BEIRUT (Reuters) - The Syrian government rejected a report sent to the U.N. Security Council that blamed it for a chemical attack on the opposition-held town of Khan Sheikhoun in April in which dozens of people were killed, state media said on Friday.
“Syria rejects in form and substance what was included in the report of the U.N. and the Organization for the Prohibition of Chemical Weapons’ Joint Investigative Mechanism (JIM) that was announced yesterday,” state news agency SANA reported, citing an official in Syria’s foreign ministry.
The official said the report had been compiled under instructions from the United States and other Western countries “to place more political pressure” on Syria, SANA reported.
The JIM report found Syrian President Bashar al-Assad’s government responsible for the release of sarin at Khan Sheikhoun on April 4 this year.
The attack prompted a U.S. missile strike against a Syrian air base which Washington said was used to launch the strike.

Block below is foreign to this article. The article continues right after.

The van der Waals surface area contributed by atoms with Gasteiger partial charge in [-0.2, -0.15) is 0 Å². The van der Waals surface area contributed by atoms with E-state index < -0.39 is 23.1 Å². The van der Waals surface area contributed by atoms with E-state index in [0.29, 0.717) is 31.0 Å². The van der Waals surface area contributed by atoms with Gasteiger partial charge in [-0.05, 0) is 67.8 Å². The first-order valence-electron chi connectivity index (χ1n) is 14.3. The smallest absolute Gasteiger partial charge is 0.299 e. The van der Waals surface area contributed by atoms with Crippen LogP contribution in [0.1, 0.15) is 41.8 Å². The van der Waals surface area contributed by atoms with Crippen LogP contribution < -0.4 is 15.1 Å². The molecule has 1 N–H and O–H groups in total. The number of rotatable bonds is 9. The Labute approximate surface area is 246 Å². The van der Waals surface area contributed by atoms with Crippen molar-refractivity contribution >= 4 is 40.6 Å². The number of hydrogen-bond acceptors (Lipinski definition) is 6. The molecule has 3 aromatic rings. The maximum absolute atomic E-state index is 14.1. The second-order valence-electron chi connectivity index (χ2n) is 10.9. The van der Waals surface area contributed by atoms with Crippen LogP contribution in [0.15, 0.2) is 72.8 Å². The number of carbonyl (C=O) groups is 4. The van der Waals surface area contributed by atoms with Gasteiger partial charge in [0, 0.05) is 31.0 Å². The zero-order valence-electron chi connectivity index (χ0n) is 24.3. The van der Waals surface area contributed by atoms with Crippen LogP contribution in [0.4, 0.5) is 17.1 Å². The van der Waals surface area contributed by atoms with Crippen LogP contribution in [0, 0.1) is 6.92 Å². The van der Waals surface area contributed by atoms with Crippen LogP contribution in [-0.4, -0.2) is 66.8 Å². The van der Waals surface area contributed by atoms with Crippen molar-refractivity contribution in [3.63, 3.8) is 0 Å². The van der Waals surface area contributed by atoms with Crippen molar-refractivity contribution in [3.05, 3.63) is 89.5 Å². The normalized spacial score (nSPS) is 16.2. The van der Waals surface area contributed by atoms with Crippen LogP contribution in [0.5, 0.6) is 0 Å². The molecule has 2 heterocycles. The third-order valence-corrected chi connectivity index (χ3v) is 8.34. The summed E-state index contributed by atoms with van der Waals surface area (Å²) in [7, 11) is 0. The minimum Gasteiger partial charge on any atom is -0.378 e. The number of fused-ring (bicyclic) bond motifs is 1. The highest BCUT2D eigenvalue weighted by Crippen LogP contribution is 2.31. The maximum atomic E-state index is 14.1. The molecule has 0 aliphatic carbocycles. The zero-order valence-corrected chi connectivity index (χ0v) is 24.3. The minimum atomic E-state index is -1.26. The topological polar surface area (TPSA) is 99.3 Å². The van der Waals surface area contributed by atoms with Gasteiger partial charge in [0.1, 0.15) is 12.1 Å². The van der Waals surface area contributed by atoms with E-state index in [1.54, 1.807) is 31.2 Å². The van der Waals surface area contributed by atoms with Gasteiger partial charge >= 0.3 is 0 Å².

“(Damascus) condemns the reliance of the Joint Investigative Mechanism on the word of criminals who committed this immoral act in Khan Sheikhoun and those of suspect witnesses, as well as so-called open sources,” a statement by the foreign ministry official said.
The official also said Syria renewed its commitment to the Organization for the Prohibition of Chemical Weapons and said it had no chemical materials restricted by the agreement.
Syria considered the use of chemical weapons “an immoral act, condemned everywhere, at any time, under any circumstance,” SANA reported.
Reporting by Sarah Dadouch; Editing by Richard Balmforth